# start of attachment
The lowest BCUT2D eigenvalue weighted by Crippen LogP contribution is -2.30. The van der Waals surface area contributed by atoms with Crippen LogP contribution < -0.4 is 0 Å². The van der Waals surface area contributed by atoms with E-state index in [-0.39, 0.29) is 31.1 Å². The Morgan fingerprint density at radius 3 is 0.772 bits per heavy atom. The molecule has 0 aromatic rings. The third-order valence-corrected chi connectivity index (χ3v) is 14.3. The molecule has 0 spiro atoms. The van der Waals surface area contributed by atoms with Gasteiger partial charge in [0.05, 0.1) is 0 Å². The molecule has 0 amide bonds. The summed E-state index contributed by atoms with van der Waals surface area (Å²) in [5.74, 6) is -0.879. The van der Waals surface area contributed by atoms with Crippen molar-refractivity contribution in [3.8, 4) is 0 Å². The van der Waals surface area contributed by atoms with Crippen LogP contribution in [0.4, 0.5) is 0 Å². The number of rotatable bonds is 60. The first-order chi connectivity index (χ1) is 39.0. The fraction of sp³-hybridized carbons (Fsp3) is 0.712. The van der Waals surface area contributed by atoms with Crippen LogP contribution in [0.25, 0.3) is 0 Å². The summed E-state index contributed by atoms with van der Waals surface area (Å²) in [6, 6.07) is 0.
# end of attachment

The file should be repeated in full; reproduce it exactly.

The lowest BCUT2D eigenvalue weighted by Crippen LogP contribution is -2.30. The van der Waals surface area contributed by atoms with Crippen LogP contribution < -0.4 is 0 Å². The van der Waals surface area contributed by atoms with E-state index in [-0.39, 0.29) is 31.1 Å². The Morgan fingerprint density at radius 3 is 0.772 bits per heavy atom. The molecule has 0 aromatic rings. The third-order valence-corrected chi connectivity index (χ3v) is 14.3. The molecule has 0 spiro atoms. The van der Waals surface area contributed by atoms with Gasteiger partial charge in [0.05, 0.1) is 0 Å². The molecule has 0 amide bonds. The summed E-state index contributed by atoms with van der Waals surface area (Å²) in [5.74, 6) is -0.879. The van der Waals surface area contributed by atoms with Crippen molar-refractivity contribution in [3.8, 4) is 0 Å². The van der Waals surface area contributed by atoms with Crippen LogP contribution in [0.4, 0.5) is 0 Å². The number of rotatable bonds is 60. The first-order chi connectivity index (χ1) is 39.0. The fraction of sp³-hybridized carbons (Fsp3) is 0.712. The van der Waals surface area contributed by atoms with Crippen LogP contribution in [0.25, 0.3) is 0 Å². The summed E-state index contributed by atoms with van der Waals surface area (Å²) in [6, 6.07) is 0.